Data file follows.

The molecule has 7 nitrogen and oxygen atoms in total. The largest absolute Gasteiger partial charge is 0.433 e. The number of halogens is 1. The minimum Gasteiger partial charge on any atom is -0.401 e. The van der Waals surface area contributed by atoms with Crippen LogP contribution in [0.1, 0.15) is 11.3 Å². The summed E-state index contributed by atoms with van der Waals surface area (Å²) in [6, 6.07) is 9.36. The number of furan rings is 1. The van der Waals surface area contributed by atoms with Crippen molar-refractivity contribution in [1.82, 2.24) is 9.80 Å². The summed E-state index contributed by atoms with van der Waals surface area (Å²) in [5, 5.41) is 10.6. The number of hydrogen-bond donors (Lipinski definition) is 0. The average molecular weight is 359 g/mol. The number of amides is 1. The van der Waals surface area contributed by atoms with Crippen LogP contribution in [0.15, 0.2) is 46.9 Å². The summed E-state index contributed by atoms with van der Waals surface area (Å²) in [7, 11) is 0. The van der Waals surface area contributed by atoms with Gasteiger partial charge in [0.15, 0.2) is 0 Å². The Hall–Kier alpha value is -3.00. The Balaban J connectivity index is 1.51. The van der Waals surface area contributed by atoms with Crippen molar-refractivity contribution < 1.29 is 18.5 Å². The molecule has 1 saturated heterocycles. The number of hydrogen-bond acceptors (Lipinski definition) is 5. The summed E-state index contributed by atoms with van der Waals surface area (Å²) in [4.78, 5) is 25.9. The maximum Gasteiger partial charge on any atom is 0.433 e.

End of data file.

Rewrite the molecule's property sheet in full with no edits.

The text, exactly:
The molecule has 7 nitrogen and oxygen atoms in total. The largest absolute Gasteiger partial charge is 0.433 e. The number of halogens is 1. The minimum Gasteiger partial charge on any atom is -0.401 e. The van der Waals surface area contributed by atoms with Crippen LogP contribution in [0.1, 0.15) is 11.3 Å². The summed E-state index contributed by atoms with van der Waals surface area (Å²) in [6, 6.07) is 9.36. The number of furan rings is 1. The van der Waals surface area contributed by atoms with Crippen molar-refractivity contribution in [1.82, 2.24) is 9.80 Å². The summed E-state index contributed by atoms with van der Waals surface area (Å²) in [5, 5.41) is 10.6. The number of hydrogen-bond donors (Lipinski definition) is 0. The average molecular weight is 359 g/mol. The number of amides is 1. The van der Waals surface area contributed by atoms with Crippen LogP contribution in [0.15, 0.2) is 46.9 Å². The summed E-state index contributed by atoms with van der Waals surface area (Å²) in [7, 11) is 0. The van der Waals surface area contributed by atoms with Gasteiger partial charge in [0.15, 0.2) is 0 Å². The Hall–Kier alpha value is -3.00. The Balaban J connectivity index is 1.51. The van der Waals surface area contributed by atoms with Crippen molar-refractivity contribution < 1.29 is 18.5 Å². The molecule has 1 saturated heterocycles. The number of hydrogen-bond acceptors (Lipinski definition) is 5. The summed E-state index contributed by atoms with van der Waals surface area (Å²) in [4.78, 5) is 25.9. The maximum Gasteiger partial charge on any atom is 0.433 e.